College basketball can be a wildly overwhelming sport to bet. There can be upwards of 160 games on a college hoops card for Saturdays. There are over 350 Division I college basketball teams and all conferences are regularly lined. That wasn’t the case just a few years ago, but now you can bet on whichever teams and conferences you want.
One very strong recommendation we can give you here at ATS is to focus on certain conferences. Maybe focus on conferences that are in your geographic area or that you have a particular interest in. Don’t try to handicap 350 teams when you can be an expert on 40-50 teams.
It is also important to know what the different bet types are for college basketball so that you can make informed wagers. These are all very similar to the NBA, with a couple notable exceptions. The first is that college is two halves instead of four quarters. The next is that the gaps between college basketball teams vary greatly, so you will see larger spreads and bigger money lines because there are some big lines, especially during non-conference play.
With that, let’s survey the college basketball bet types and shed some light on what they mean.
The most popular form of college basketball betting is spread betting. The spread is a handicap placed on each team designed to level the playing field from a wagering standpoint.
If it was as simple as picking a winner between Duke and Elon, everybody would be able to do it. Instead, a spread is placed on the game in an attempt to balance out the two teams and also balance the action as much as possible on the game. For example, Duke might be a 26-point favorite against Elon, denoted as -26. Elon would be +26 and the “underdog” in this scenario. Duke is the “favorite”.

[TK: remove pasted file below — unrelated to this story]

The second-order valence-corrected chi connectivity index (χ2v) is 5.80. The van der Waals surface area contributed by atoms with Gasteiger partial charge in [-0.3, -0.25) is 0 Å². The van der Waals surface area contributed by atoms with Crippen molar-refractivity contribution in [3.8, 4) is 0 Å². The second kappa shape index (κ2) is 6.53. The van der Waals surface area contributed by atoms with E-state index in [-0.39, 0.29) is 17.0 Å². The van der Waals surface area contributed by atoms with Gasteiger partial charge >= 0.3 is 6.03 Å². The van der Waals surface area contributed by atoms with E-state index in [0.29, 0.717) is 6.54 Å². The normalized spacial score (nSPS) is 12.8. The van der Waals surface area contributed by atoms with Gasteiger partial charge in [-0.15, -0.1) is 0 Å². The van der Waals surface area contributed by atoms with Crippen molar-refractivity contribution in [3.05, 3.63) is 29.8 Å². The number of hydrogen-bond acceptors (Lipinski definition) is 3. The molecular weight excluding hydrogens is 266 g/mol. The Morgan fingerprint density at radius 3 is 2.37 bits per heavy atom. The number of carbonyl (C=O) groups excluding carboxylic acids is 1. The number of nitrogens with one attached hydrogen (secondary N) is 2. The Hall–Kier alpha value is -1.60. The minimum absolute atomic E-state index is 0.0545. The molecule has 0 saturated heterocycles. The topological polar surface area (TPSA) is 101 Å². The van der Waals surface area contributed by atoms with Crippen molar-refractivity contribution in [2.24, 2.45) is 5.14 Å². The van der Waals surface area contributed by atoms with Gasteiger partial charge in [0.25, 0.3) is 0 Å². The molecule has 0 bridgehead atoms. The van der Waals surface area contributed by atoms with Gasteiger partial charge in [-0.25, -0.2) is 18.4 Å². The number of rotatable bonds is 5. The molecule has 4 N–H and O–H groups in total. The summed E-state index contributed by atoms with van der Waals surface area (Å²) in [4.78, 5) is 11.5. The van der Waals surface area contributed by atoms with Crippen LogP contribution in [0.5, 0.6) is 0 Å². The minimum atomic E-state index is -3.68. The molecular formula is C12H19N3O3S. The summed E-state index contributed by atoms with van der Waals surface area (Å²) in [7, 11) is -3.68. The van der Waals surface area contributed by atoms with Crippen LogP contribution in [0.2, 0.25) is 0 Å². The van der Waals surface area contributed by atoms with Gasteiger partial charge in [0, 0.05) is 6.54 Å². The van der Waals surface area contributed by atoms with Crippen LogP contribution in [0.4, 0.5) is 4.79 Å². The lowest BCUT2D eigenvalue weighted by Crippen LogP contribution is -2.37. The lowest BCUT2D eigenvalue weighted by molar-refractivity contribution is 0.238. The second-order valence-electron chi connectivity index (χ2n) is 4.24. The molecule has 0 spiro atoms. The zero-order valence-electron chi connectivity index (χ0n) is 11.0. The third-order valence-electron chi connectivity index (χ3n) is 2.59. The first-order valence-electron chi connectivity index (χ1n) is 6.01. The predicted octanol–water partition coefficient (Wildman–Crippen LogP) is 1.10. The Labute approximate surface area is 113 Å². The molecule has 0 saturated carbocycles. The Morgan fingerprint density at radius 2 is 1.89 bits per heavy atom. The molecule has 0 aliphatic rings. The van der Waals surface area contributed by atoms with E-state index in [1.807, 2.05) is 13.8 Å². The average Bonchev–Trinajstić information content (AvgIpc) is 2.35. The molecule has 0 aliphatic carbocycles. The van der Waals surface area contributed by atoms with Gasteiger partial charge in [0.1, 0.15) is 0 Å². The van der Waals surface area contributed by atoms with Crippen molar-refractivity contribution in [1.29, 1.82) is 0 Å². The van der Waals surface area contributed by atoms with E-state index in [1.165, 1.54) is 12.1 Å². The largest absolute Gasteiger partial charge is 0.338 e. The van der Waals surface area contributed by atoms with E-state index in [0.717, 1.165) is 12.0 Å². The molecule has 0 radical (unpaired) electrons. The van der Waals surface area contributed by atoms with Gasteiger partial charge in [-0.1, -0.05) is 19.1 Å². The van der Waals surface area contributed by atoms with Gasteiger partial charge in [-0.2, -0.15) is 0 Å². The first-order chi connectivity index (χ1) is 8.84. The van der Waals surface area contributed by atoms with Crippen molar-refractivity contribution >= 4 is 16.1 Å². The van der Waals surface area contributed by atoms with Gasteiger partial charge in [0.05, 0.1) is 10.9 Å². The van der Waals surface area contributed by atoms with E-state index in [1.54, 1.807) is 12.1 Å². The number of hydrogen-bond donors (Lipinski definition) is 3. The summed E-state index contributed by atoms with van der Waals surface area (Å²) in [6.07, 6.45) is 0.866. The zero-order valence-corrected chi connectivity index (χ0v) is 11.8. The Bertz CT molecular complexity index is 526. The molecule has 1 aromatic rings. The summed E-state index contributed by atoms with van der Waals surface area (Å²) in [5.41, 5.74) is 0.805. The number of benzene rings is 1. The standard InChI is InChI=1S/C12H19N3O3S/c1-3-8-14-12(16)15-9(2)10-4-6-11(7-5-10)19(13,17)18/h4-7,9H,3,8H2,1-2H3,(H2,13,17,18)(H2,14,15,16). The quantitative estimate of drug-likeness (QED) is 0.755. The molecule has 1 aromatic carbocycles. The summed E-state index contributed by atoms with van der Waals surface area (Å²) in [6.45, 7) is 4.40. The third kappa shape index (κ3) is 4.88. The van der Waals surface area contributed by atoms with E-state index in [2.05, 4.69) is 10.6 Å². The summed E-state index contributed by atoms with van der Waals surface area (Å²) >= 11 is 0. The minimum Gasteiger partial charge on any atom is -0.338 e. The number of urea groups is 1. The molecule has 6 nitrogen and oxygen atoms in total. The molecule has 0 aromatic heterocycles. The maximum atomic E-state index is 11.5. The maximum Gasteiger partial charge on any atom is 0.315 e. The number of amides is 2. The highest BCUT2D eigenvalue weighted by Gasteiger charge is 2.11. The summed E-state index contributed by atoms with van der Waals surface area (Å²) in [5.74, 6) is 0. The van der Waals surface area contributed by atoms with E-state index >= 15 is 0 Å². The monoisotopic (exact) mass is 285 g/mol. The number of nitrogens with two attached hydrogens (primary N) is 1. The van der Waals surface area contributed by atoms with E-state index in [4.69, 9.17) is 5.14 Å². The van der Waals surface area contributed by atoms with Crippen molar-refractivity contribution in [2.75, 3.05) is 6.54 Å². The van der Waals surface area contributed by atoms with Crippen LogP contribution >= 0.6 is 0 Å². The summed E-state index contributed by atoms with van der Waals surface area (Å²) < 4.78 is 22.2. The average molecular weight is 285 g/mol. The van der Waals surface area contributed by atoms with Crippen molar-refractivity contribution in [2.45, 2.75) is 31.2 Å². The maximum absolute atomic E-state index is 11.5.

Instead of just obviously deciding that Duke will beat Elon, you have to decide if Duke will beat Elon by 27 or more points. In order to determine which team “covered the spread”, you would add or subtract the points to the side that you bet. If Duke wins 80-50 and you have Duke -26, you would subtract 26 points from Duke’s total and see that they would still win 54-50. Therefore, Duke covered.
If Duke wins 70-50 and you bet Duke -26, you would subtract 26 points and see that they would lose 50-44. That means that Elon covered the spread.
The same thought process applies to Elon +26. If you add 26 points to Elon’s final point total, would they win the game? That is how you determine the spread winner.
Spreads also have vigorish or “vig” or “juice” on them. The industry standard for spread betting is -110, which means that you have to bet $11 to win $10. It is a way that sportsbooks create a House Edge and they also use the vig to balance action.
Sportsbooks will move the vig to -115 or -120 in lieu of moving the spread itself from time to time, so that is something you want to keep in mind as well. At -115, that would mean betting $15 to win $10.
The money line is a bet in which you simply pick the winner of the game. The concept is simple, but the process has a bit more to it than meets the eye. While all you have to do is pick the winner, the vigorish acts like a spread in this context. It isn’t as easy as betting the winner at -110. Far from it.
The money line will have increased vigorish on the favorite and bigger plus money prices on the underdog. For example, Duke in the -26 scenario might be too big of a favorite to even have a money line price listed. Some favorites might be as high as -1000, which means betting $100 to win $10 or $1000 to win $100. Other favorites might be -250, which means betting $25 to win $10.